"As you can see from my work, this man was pretty evil in what he did. Ian Paisley was the main agitator and McKeague was initially a disciple of Paisley. But then he decided to open up his fiefdom on the Shankill.

"Within weeks of establishing the Shankill Defence Association, they had a couple of thousand men – and then the systematic attacks happened on isolated Catholic families on the borderline between the Shankill and the Falls.

"So the pressure was building up and then it started for real in Ardoyne during the marching period in July, where dozens of people were put out of their homes on the Shankill side.

Historian Michael McCann

"But this was the cheek of him – he was actually going into Ardoyne and telling Protestant families that they had better get out because they were going to be burnt out [by republicans]. That's well documented."

Incredibly, at one point McKeague actually demanded a meeting with representatives of Catholic residents at Unity Walk Flats to set out the manner in which they were to be evicted – a plan he later claimed had been approved by Chichester-Clark during a meeting with the SDA at Stormont.

As McCann writes, "In the whole history of the Northern Ireland state, there can hardly be a more revealing example of the collaboration between street level extremists and the ruling Orange elite".

Ardoyne, August 1969. Picture by Hugh McKeown

Even more damning is the evidence that the unionist Northern Ireland government continued to flatly deny the scale and brutality of loyalist attacks on Catholic/nationalist residents, suggesting that residents may have actually burnt their own homes and refuting the involvement of RUC reservists and B-Specials in perpetrating the violence – even when under the incredulous scrutiny of both international and local press.

"The media is one of the primary sources that people don't pick up on," explains McCann. "You can look at my book and say, 'well the victims or people who were burnt out are going to say that', but when independent witnesses put pen to paper and claim that they saw it, that has never come to light.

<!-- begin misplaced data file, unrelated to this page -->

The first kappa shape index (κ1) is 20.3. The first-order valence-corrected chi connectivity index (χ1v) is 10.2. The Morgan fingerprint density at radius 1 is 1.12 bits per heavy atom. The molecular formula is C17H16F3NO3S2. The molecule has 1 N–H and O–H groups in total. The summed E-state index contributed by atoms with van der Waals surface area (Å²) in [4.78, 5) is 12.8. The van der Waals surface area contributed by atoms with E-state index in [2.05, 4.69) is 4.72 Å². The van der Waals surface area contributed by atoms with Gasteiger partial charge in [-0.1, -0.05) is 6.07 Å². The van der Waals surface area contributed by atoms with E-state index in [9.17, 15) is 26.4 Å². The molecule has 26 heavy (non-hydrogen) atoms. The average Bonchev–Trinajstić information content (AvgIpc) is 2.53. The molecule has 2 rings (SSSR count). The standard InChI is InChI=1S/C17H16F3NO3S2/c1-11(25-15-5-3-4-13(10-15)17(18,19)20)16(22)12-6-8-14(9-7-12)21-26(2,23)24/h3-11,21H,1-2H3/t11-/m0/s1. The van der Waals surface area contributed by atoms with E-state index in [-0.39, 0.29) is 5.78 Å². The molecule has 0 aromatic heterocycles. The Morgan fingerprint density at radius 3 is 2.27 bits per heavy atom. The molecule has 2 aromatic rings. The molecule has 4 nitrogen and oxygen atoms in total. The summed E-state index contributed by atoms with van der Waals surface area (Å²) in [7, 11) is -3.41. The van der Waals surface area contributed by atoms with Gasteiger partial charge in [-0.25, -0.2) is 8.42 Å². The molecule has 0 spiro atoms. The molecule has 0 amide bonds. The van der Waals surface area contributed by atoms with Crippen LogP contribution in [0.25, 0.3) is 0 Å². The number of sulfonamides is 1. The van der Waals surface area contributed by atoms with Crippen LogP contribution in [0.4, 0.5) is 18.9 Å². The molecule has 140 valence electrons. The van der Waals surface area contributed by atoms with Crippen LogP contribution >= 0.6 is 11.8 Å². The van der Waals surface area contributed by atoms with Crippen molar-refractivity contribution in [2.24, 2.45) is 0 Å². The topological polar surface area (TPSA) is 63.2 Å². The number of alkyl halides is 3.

A British soldier on the Falls Road at Dunville Park August 1969

"I point that out in my last chapter, where these four ministers sat at a press conference [after the burnings] and denied that this really happened, even though there were reporters there from all over the world, most of whom were on the streets and saw exactly what happened."

While Burnt Out deliberately limits its focus to the events of 1969, McCann does dedicate a chapter to describing the aftermath of the wave of sectarian evictions which blighted Belfast and left scores of homeless Catholic refugees in their wake while also acting as a recruiting drive for a new wave of republicanism.

"I don't think the plight of the refugees has ever been spoken about, or the dramatic effect it had on everyone," he tells me.

"Losing their homes and some losing their lives, this created the Troubles, this created the Provisional IRA. But that's for others to talk about; in fact you can already buy hundreds possibly thousands of books about that – but there's nothing talks about what happened in '69.

"In fact, I've read everything that other academics have written [about 1969] and there's evasion rather than truth. So I just wanted to try and tell it from a victim's point of view."

He adds: "I have to make it clear: I'm not in any political party and I have no political affiliation – I'm just an ordinary person. I'm on the side of history and I'm on the side of what has to be the truth.

"I know people will say 'this is your truth', but I've backed it up with documented evidence that can't really be challenged."

:: Burnt Out is published by Mercier Press. Michael McCann will launch the book in Belfast on February 21 at Cultúrlann Macadam Ó Fíaich on the Falls Road at 7pm.